|The Chembur Fine
Arts Society, one of the foremost cultural organisations in Mumbai, is going places with
its innovative and pioneering efforts in promoting and propagating Indian music and dance.
The recent thematic annual conferences on Carnatic music have certainly caught the
imagination of the music-loving public. The last three years have witnessed detailed
discussions and demonstrations on the Musical instruments of Carnatic music. The first
conference, on String instruments, was held in February 1999. Spread over two days, it
highlighted in detail the various stringed instruments used in Carnatic music. Whereas the
first day was dedicated to string instruments of Indian origin, like the Vina, Chitravina
etc, the second day covered instruments of western origin that have been successfully
adopted in Carnatic music (Violin, Guitar, Mandolin etc). The participants included
top-notch instrumentalists. Wherever possible, different schools and styles were also
featured. The conferences in 2000 and 2001 covered Wind instruments and Percussion
In the coming weeks, Carnatica will bring you the papers presented by the participants at these Conferences.
STRING INSTRUMENTS - 1999
THE MANDOLIN - A BRIEF HISTORY
By U Srinivas
Mandolin is a musical instrument descended from the lute and so called because its body is shaped like an almond (in Italian, Mandoria means almond). Lute is the name given to the family of stringed instruments which was very popular in the 16th and 17th centuries and includes the Mandola, Theorbo and Chittarone. These are pear shaped with fretted finger board and has a head with tuning pegs which is often angled backward from the neck. The strings are plucked with fingers.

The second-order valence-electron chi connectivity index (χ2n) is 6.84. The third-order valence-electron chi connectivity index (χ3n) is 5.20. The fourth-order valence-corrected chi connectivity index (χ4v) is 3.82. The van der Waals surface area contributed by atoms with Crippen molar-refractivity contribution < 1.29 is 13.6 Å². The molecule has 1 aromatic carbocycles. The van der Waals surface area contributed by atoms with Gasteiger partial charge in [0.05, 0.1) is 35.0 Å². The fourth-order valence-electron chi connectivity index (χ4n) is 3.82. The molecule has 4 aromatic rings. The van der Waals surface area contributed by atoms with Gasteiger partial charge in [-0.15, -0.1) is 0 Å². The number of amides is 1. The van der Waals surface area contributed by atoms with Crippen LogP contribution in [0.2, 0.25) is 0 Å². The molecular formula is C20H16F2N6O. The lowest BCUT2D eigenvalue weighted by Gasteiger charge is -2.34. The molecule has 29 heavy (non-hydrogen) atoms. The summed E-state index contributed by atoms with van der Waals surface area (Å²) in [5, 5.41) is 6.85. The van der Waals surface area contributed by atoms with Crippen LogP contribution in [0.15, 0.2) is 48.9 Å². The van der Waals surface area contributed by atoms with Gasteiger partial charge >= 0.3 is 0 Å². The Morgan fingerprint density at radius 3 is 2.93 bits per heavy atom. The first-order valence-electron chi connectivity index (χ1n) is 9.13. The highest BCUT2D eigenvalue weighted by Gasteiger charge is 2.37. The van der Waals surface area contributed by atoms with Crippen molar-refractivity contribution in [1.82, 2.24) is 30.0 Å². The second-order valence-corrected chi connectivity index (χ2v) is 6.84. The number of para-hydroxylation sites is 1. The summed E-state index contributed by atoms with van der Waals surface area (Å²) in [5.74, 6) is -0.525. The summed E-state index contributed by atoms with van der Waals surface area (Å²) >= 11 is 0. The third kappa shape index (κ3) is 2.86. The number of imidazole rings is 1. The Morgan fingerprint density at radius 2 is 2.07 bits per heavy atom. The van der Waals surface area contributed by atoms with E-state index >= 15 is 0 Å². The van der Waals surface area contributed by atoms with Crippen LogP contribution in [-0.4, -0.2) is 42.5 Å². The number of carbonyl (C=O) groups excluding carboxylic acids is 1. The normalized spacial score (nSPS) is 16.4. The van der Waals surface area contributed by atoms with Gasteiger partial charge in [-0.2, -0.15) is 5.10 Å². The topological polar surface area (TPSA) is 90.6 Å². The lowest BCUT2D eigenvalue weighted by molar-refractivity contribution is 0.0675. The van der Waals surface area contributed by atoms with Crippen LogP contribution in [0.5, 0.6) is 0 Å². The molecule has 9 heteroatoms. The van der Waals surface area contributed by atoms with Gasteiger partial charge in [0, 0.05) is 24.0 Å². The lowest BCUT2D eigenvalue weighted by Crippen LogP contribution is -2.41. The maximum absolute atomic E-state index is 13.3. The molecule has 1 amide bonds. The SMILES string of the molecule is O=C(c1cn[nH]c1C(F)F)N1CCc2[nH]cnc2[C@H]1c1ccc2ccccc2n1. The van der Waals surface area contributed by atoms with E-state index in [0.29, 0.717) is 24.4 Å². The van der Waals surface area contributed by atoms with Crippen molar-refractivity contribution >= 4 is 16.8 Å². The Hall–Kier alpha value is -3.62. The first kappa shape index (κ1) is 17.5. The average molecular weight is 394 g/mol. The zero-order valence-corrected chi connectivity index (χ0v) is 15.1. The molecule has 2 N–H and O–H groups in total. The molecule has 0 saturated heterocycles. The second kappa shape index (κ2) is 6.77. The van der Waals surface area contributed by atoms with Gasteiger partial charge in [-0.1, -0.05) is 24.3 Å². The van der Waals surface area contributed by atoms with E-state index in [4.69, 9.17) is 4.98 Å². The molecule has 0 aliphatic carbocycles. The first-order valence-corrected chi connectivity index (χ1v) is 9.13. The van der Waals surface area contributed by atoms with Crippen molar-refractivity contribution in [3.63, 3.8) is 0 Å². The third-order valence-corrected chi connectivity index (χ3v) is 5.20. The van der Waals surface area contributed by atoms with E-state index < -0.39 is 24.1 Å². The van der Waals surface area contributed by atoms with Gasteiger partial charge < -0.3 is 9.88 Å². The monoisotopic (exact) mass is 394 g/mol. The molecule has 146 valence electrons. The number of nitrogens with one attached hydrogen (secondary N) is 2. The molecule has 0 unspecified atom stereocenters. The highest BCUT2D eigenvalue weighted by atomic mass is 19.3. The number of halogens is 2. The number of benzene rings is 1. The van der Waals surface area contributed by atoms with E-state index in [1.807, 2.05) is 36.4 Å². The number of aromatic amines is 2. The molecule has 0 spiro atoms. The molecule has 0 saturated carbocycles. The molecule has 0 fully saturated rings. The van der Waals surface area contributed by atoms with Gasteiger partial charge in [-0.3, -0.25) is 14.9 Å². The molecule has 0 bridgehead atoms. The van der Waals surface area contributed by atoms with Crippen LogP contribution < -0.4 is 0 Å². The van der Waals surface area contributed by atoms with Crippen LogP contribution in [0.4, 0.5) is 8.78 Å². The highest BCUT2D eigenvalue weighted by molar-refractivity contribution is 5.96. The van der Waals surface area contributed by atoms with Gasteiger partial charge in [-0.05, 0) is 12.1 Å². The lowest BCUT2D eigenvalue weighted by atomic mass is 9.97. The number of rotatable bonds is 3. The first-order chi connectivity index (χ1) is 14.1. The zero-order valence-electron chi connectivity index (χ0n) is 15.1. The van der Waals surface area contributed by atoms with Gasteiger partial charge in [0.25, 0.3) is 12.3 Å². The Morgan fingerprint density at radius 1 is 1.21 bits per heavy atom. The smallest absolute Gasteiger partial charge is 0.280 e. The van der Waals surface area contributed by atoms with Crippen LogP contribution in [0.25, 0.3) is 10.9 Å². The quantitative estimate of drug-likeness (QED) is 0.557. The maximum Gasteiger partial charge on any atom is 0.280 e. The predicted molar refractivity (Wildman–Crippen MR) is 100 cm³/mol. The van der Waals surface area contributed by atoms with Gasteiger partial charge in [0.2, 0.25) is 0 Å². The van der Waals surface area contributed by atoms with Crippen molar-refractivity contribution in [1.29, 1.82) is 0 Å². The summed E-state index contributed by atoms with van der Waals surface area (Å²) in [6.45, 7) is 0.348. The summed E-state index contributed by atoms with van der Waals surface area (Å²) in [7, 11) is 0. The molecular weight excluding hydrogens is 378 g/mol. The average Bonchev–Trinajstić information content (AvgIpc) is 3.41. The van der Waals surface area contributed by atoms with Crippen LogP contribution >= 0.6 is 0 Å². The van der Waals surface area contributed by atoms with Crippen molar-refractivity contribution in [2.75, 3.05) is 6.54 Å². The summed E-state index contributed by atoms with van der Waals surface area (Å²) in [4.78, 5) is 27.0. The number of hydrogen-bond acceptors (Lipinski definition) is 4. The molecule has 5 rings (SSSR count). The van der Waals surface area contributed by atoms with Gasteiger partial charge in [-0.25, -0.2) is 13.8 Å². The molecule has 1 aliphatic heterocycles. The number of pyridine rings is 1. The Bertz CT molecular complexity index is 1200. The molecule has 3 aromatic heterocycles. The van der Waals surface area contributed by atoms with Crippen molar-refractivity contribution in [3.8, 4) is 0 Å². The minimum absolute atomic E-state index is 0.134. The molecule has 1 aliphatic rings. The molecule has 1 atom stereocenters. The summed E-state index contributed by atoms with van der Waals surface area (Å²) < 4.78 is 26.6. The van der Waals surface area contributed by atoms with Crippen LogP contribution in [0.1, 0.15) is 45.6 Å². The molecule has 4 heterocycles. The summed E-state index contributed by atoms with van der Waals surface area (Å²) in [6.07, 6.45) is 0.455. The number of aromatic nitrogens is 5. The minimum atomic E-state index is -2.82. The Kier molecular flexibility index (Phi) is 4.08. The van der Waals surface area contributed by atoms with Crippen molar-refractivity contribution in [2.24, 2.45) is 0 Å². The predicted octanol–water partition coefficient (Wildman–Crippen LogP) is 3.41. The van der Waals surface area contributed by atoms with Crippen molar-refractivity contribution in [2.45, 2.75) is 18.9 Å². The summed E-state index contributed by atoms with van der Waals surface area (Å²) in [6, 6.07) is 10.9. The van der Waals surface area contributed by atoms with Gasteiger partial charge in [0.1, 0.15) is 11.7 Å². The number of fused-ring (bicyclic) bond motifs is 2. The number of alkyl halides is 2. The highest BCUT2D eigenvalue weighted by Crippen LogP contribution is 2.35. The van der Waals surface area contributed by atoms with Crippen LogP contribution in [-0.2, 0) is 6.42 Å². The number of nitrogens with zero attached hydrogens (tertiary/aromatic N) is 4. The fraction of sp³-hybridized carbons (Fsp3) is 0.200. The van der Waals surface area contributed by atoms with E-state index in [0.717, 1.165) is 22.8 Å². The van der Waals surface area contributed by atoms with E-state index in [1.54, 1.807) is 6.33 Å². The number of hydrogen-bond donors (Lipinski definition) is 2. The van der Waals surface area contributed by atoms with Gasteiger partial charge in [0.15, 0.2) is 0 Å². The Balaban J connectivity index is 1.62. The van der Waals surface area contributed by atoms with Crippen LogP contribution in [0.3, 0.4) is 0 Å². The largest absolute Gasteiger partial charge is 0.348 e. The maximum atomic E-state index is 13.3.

Mandola (Mandore) is the ancestor of the present Mandolin. Mandolin was first used in the early 18th century in Italy. An asset in its favour was the softness of its sound. It has four pairs of strings. Until recently, Mandoli was of only one type, that is acoustic Mandolin. It is a hollow cone and its sound was not electronically modified.
In early 1950 Mr. Tiny Moore of USA, a musician himself, first developed a single stringed solid body, the electric Mandolin.
Till the 19th century, Mandolin was a part of orchestra in the Western world. And from the beginning of 20th century it has been established as a solo instrument.
Mandolin in India:
In India, though Mandolin has been used for many years now, it was limited only to light music. There are very few musicians who play Hindustani classical music on Mandolin. I am the first person to use Mandolin for Carnatic classical music.
A few words about my Mandolin which I have slightly modified to meet the requirements to play Carnatic classical music. The scale, fretted finger board and the tuning head have all remained the same as the original Mandolin, except the number of strings.
The Mandolin has got four pairs of strings ( 8 strings). With these pairs of strings it is not possible to use it for Carnatic music. It is difficult to produce Gamakas (the prolonged notes), which are very important to bring out the nuances of classical music in the instrument in vocal style. So I replaced these four pairs of strings with four single strings and started practicing Carnatic music. And on my father's advice I added another string, the fifth for the base (Mandra sthayi). So now, there are totally 5 strings for my Mandolin - E, A, D, G, G.
The Mandolin has a beautiful sound and melodic range. I am the first exponent of Mandolin using it as a Carnatic musical instrument. I started playing Mandolin from the age of six under the guidance of my father Sri Satyanarayana and my guru Sri Rudraraju Subbaraju, a vocalist.
|Related links: Other
articles from the Chembur Conference